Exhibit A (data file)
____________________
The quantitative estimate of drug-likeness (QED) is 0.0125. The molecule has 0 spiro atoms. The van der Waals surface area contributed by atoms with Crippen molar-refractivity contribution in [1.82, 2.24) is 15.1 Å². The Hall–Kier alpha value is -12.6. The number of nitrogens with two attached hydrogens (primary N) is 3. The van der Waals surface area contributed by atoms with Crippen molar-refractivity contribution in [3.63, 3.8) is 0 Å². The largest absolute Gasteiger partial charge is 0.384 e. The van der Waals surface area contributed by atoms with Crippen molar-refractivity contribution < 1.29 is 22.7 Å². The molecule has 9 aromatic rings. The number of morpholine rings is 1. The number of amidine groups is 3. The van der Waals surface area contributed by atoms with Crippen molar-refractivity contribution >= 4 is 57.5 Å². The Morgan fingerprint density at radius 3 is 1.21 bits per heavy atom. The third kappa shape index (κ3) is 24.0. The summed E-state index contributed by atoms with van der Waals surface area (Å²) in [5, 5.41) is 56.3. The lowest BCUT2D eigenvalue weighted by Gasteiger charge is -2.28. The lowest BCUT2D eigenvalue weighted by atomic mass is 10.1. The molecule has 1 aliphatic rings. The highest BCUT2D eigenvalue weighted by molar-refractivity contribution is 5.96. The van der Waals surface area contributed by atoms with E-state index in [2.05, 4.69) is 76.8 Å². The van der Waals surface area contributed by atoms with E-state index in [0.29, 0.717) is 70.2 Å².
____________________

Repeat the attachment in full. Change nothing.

The quantitative estimate of drug-likeness (QED) is 0.0125. The molecule has 0 spiro atoms. The van der Waals surface area contributed by atoms with Crippen molar-refractivity contribution in [1.82, 2.24) is 15.1 Å². The Hall–Kier alpha value is -12.6. The number of nitrogens with two attached hydrogens (primary N) is 3. The van der Waals surface area contributed by atoms with Crippen molar-refractivity contribution in [3.63, 3.8) is 0 Å². The largest absolute Gasteiger partial charge is 0.384 e. The van der Waals surface area contributed by atoms with Crippen molar-refractivity contribution < 1.29 is 22.7 Å². The molecule has 9 aromatic rings. The number of morpholine rings is 1. The number of amidine groups is 3. The van der Waals surface area contributed by atoms with Crippen molar-refractivity contribution >= 4 is 57.5 Å². The Morgan fingerprint density at radius 3 is 1.21 bits per heavy atom. The third kappa shape index (κ3) is 24.0. The summed E-state index contributed by atoms with van der Waals surface area (Å²) in [5, 5.41) is 56.3. The lowest BCUT2D eigenvalue weighted by Gasteiger charge is -2.28. The lowest BCUT2D eigenvalue weighted by atomic mass is 10.1. The molecule has 1 aliphatic rings. The highest BCUT2D eigenvalue weighted by molar-refractivity contribution is 5.96. The van der Waals surface area contributed by atoms with E-state index in [2.05, 4.69) is 76.8 Å². The van der Waals surface area contributed by atoms with E-state index in [0.29, 0.717) is 70.2 Å².